At the most recent Clinical Congress of the American College of Surgeons, I had the honor of moderating a panel on the topic of “The Highly Reliable Operating Team.” The panelists were Benjamin Sachs, M.B.B.S., discussing “Improving Team Performance,” Michael Leonard, M.D., discussing “Improving Communication,” and Forrest Calland, M.D., discussing “Standardization and Checklists.”
From my notes of the discussion, I will convey the following suggestions about how surgeons can help make the operating team safer:
- Be a good role model. Participate in the preoperative time out; pay attention to incorrect sponge counts; honor other safety practices.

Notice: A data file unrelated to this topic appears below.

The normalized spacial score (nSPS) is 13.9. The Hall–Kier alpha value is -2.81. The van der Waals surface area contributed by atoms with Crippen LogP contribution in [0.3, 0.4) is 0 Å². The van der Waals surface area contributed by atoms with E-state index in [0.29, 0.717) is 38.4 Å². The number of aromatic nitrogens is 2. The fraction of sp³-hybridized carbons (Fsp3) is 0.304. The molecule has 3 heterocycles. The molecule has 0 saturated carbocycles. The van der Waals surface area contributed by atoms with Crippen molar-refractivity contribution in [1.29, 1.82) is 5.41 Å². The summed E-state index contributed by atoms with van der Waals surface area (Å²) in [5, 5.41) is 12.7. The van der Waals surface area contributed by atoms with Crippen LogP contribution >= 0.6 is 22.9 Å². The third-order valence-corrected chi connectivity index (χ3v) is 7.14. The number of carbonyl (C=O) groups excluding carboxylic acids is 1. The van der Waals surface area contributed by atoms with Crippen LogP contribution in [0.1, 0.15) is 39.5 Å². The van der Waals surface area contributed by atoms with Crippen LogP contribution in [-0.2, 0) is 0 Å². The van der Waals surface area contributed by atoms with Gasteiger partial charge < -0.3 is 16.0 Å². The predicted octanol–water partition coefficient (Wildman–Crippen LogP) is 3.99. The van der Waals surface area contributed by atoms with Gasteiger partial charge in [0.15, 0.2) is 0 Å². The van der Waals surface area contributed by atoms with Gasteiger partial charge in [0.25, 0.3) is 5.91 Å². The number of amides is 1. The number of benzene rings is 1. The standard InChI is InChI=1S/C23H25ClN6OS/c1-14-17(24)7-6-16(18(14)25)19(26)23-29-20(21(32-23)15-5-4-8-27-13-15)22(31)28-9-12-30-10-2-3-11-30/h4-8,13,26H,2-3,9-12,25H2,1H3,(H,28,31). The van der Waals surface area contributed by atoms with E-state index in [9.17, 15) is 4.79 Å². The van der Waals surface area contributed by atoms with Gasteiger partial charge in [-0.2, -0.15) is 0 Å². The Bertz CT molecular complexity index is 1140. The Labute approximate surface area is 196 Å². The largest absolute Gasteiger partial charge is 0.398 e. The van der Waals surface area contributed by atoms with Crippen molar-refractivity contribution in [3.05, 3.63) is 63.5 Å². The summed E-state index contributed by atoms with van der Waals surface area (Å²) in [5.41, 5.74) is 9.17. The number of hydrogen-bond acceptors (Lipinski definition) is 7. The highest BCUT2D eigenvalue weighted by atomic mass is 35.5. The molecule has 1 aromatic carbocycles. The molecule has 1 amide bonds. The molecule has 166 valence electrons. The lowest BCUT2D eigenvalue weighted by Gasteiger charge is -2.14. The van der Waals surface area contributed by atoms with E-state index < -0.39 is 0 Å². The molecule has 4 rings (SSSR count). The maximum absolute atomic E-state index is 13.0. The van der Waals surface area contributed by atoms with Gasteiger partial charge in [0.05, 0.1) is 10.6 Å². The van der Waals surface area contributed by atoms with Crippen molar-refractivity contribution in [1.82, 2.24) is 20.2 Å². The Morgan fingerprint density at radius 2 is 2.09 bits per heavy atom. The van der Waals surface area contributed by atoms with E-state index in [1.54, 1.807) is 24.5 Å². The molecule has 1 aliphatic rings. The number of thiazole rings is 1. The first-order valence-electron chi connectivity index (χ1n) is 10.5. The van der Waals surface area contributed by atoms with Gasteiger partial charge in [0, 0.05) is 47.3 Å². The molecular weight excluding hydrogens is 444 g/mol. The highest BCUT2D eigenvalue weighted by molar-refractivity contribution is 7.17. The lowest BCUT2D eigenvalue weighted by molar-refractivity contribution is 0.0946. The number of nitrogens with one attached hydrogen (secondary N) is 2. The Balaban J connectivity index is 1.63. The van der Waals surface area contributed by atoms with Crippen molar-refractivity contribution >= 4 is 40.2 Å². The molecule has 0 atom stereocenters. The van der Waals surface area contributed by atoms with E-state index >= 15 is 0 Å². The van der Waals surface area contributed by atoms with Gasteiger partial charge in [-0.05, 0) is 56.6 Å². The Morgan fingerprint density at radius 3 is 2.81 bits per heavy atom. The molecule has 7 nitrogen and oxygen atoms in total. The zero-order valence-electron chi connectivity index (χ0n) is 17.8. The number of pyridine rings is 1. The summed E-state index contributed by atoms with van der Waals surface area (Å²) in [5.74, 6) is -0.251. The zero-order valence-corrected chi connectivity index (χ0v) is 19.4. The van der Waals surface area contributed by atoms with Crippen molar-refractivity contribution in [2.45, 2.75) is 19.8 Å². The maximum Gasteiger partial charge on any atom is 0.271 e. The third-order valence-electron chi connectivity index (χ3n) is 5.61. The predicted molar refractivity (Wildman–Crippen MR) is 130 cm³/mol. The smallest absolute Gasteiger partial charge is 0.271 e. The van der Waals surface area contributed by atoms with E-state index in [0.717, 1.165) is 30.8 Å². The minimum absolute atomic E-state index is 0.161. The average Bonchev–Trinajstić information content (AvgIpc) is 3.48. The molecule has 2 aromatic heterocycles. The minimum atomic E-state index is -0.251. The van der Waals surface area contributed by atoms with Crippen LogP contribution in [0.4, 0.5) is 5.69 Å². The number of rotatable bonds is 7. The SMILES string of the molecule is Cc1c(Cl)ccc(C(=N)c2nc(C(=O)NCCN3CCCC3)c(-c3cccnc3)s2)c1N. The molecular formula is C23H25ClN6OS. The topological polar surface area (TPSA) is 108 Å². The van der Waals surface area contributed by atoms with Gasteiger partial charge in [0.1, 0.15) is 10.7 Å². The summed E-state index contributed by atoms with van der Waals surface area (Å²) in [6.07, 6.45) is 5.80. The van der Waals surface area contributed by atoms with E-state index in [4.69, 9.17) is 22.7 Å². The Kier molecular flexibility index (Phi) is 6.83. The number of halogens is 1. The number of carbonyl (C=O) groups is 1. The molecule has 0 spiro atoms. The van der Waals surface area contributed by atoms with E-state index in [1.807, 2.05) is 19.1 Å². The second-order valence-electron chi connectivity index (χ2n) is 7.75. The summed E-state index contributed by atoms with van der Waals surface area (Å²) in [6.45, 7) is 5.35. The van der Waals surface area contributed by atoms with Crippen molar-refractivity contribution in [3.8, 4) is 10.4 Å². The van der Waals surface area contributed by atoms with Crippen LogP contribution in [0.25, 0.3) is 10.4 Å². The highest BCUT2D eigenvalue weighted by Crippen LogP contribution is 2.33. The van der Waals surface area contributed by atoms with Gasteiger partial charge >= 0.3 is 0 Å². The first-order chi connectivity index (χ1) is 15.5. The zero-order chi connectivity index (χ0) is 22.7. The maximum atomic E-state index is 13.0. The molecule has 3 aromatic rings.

- Introduce yourself and everyone else on the team. It has been shown that people who know each other by their first names are more likely to speak up if they see a problem.
- Specifically ask people to speak up if they have concerns or questions.
- Include contingency planning in your pre-operative time out.
- Double check that equipment works and supplies are available before you start the case.
- Bring all information you might need to make intraoperative decisions to the operating room.
- Help people understand your goals by saying why you want something as well as what you want.
- Make confirmation feedback a habit for your operating team.
- Don't be afraid to ask for help.
- Adhere to best practice standards, when they exist.
- If you find yourself doing a “work-around,” ask yourself “What can I do to keep this from occurring again?”
- Have a short debriefing after the case.